Heavy rains, hail and wind last week continued to challenge Minnesota farmers who would rather be planting than watching weather radar screens.
May 15 — the deadline for planting corn in the state for optimal yield — has passed. Research has shown that corn should be planted by mid-May in Minnesota to avoid yield losses greater than 9%, according to the University of Minnesota Extension. Studies have shown that average yields were reduced by 8% when planting was delayed until May 20, and by 18% when planting was delayed until May 30.
What’s a grower to do?
Patiently stick with your planned seed corn choices until the last week in May, Extension specialists advise.
If planting is delayed until May 22 or later, they suggest reconsidering the relative maturity (RM) of corn hybrids to be planted. If planting occurs May 22-28, consider varieties 5 to 7 RM units earlier than full-season for your region; May 29-June 4, consider varieties 8 to 15 RM units earlier than full-season; and June 5-10, consider varieties 15 or more RM units earlier than full-season.
The latest recommended planting dates for corn harvested for grain, according to U-M Extension, are June 5 for central and northern Minnesota and June 10 for southern Minnesota; and June 20 in southern Minnesota for corn silage.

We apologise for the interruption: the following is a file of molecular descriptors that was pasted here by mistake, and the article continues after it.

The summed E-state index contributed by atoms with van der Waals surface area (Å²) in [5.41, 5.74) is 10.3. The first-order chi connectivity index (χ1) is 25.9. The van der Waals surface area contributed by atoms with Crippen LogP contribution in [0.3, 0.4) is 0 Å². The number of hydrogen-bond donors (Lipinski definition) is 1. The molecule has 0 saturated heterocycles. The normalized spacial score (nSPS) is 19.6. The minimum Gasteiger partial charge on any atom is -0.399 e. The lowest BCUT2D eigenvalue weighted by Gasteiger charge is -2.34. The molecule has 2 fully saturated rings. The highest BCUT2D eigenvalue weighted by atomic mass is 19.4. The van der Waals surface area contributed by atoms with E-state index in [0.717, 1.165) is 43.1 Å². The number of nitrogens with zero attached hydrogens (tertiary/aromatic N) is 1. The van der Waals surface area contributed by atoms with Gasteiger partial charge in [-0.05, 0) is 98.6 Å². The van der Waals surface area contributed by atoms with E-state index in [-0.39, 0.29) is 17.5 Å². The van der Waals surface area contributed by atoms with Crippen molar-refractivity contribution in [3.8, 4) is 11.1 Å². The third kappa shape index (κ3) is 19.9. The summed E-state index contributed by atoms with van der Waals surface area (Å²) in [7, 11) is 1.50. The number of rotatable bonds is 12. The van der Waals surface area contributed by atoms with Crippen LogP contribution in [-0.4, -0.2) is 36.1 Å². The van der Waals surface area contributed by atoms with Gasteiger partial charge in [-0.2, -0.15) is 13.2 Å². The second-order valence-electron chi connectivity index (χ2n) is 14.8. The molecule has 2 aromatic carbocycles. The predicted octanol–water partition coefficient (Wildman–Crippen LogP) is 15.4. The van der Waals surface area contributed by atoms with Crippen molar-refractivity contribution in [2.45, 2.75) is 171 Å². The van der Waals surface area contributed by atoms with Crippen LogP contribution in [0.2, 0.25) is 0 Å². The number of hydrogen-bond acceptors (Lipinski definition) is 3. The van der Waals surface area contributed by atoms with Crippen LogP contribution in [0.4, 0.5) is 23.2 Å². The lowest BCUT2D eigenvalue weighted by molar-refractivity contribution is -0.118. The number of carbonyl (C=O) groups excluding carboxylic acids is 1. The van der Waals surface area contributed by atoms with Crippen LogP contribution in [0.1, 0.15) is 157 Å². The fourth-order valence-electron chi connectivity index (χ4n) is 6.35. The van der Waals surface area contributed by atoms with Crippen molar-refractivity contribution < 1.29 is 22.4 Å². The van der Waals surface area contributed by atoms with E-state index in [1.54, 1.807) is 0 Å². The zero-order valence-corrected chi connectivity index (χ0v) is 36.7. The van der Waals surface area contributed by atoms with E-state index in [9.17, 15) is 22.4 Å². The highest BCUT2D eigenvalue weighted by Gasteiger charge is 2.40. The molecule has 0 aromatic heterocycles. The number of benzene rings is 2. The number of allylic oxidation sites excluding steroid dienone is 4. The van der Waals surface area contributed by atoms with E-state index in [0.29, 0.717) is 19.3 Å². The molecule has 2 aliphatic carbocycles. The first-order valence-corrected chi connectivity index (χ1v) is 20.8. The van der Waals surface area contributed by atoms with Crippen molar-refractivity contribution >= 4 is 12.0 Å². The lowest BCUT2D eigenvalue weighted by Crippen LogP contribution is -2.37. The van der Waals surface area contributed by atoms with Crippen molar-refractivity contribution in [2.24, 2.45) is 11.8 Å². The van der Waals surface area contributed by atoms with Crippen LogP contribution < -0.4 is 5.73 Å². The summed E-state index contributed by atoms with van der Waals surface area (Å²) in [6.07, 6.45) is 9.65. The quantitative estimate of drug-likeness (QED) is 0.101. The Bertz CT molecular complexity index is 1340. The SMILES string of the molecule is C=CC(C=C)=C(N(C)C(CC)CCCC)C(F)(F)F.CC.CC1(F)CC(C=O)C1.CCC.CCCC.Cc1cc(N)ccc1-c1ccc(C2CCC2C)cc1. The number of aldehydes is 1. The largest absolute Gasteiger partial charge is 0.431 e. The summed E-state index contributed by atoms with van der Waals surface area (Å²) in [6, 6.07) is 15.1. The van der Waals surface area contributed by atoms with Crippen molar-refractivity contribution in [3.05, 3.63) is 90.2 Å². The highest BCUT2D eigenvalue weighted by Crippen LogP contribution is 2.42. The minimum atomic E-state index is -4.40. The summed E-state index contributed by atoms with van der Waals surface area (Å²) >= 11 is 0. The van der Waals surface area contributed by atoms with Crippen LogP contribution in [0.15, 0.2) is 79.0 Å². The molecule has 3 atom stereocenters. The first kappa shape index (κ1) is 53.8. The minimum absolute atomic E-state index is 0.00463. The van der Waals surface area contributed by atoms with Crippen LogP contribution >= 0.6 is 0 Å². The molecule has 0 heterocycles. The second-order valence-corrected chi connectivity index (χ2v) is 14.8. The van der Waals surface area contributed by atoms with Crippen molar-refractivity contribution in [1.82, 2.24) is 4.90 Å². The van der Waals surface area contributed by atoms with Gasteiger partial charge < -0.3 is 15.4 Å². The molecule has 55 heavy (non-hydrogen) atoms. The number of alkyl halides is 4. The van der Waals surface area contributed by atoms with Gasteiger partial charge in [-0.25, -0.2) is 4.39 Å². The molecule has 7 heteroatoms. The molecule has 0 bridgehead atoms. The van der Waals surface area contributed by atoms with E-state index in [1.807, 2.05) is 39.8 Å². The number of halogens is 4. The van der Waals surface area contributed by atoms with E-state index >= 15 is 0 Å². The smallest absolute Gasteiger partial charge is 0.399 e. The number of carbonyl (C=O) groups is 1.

If soil conditions with late planting are better for emergence than those with earlier planting dates, Extension specialists say slightly fewer seeds may be needed to get a given final plant population. If planting late in very dry conditions, growers may want to plant deeper, down to 2.5 inches, to ensure adequate soil moisture for germination. However, it’s more common for delayed planting to result from wet field conditions. In general, a planting depth of 1.75 to 2 inches is optimal for most planting dates.
Don’t rush soybeans
Extension specialists caution against planting soybeans when soils are too wet. When a planter’s double-disk openers cut through wet, heavy soil, sidewall smearing can occur. This results in compacted soil around the seed that’s difficult for seedling roots to penetrate. Seed furrows can also open up after heavy soil dries when planting in wet conditions. This leads to poor seed-to-soil contact and poor stand establishment.
To limit soil compaction, keep axle loads under 10 tons and properly maintain tire air pressure. This helps the soil, plus it will help your tractor run more efficiently and with less slippage. Use the lightest tractor that can get the job done.
Soybeans do best when planted in ideal conditions and about 1.5 inches deep, modestly firmed into the seed furrow, covered by relatively loose soil and into soils that are 60 to 70 degrees F.
Planting in cool, wet conditions may lead to poor germination and seedling diseases such as pythium. Extended cold and rainy periods after planting magnify these problems, Extension specialists say. Accordingly, keep an eye on the five-day forecast prior to planting.
In some fields, growers may need two planting dates: One for most of the field when it is dry enough, followed by a second planting date to fill in the remaining low areas after they have sufficiently dried.
For more information on late planting, go online to: